Indoor spaces are what you make of them. Let in more light. If small, use your ways and means to enlarge upon it. Get organized and pare down. If your place feels a bit shabby, make a picture, place colorful pictures from magazines on walls, add nature’s decor. If big and empty, turn it into a place of refuge by honoring chosen areas with what you value, even candles, sweet grass, incense, a humble bouquet, a chime for the wind outside. Open your arms, dance, make music so that your body finds its better balance and joy. Let creatures be happily around/with you. Breathe in that space. And fill time with ideas, even dreams for a hopeful future. And here, too, gentle stillness will keep you well. Finally, read to escape or enliven, make for something for fun not perfection, try new hobbies, meditate and pray, offer up songs–and include others. Thank them for being there… you are less alone than many. Make a phone call–the human voice is a pleasure to hear, a lifesaver sometimes.
You in entirety make a physical space what it is: your attitude and personal vision will alter it. If you’re sullen and bleak, so will be your home. If you find relief even in smallest happiness, it will grow. If you have gratitude, you cannot forget what matters most. If you offer hope to others it will color your world, too, with expectancy of healing and wholeness. You will expand beyond circumstance. Reach out.
I am never entirely alone. Nature is attendant, for certain. But for me the omnipresent, numinous power of Divine Love, of God is here, is there. I can’t persuade anyone to believe in this; we each find our own way. It shapes my living and creating, seeking and growing. It enables trust in living hour to hour, if needed. I acknowledge the world and its terrors. But this does not discount my faith in both humanity and God’s wisdom and the universal pulses that connect all. I admit I feel as if visiting here, at times; likely it is so for everyone. Wayfarers, we are. In the meantime, we can be authentically ourselves and aspire to more. We can be present for one another–is this not doing good? It is a reflection of God-ness: to not be stingy with kindness, forgiveness.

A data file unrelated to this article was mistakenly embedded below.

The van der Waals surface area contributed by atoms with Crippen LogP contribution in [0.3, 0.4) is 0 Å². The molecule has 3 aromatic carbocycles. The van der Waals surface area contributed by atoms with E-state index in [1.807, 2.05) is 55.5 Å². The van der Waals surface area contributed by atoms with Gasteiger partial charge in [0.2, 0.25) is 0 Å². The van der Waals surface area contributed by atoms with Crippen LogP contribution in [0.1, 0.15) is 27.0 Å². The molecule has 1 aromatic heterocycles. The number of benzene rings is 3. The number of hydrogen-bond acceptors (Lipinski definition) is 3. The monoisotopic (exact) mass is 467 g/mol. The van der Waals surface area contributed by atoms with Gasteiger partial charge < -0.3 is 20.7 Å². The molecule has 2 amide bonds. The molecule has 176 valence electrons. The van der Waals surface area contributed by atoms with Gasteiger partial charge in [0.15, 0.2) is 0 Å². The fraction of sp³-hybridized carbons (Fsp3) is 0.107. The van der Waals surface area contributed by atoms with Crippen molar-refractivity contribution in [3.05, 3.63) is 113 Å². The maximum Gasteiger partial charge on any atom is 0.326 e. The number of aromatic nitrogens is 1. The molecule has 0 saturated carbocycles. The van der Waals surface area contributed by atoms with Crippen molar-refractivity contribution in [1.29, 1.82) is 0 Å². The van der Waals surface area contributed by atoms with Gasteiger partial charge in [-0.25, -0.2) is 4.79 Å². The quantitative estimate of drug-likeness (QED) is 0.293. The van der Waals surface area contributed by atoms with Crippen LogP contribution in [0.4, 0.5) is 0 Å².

The world isn’t a static place and human beings are in a state of flux internally, externally. Life is a mighty change agent as we participate in the process of building, dissembling, recreating, pursuing worthy solutions. Either we utilize forces of mind and soul, or we do not. We gather resources and share them, or do not. We brainstorm, push on. Prepare while waiting until we can do so once more.
Patience is required of us in tough circumstances of any sort, as well as insight and a modicum of courage. And if generosity of heart can tip a balance, we are better off to trust one another–more so now, in a time when greater energy and flexibility are needed to keep on.
All of this is not too much to ask of myself. Ourselves. I have survived other trials, as have you. We awaken, if all goes well enough, to a new day. The world’s history attests to human resilience and perseverance, even amid pestilence and war and natural destruction.
So, back to unknown vista where I shall not go: I don’t travel far these days. But neither do I feel imprisoned in a time or place. I don’t have to go far to find inspiration and peace. There remains energetic human imagination. Impulses of spirit to seek more beyond the moment. Powers of body to adapt, keep on, recover, be strengthened even when damage may be wrought. Some may not, this is also true. It is grievous–we play out our mythic cycle of being born, living and dying. To be human is to know the wrenching away from it all, too.
We have the capacity to become more than survivors of the times. We can become forces for regeneration, rebuilding, greater equity of human lives. It takes persistence and faith to believe in change, even enough for this day.
I muse often in this time of crisis as I walk the woodlands: how to find the grace in every circumstance, and make the weaving of my life denser and varied. How to share compassion–the deeper, richer hope of it. The whole of things as opposed to simply small pieces I can see. Each morning I return to waking sunlight and leave it with heart and soul intact, not just this reaching, plodding body. My truest self is, then, my permanent residence. And the welcome mat is out.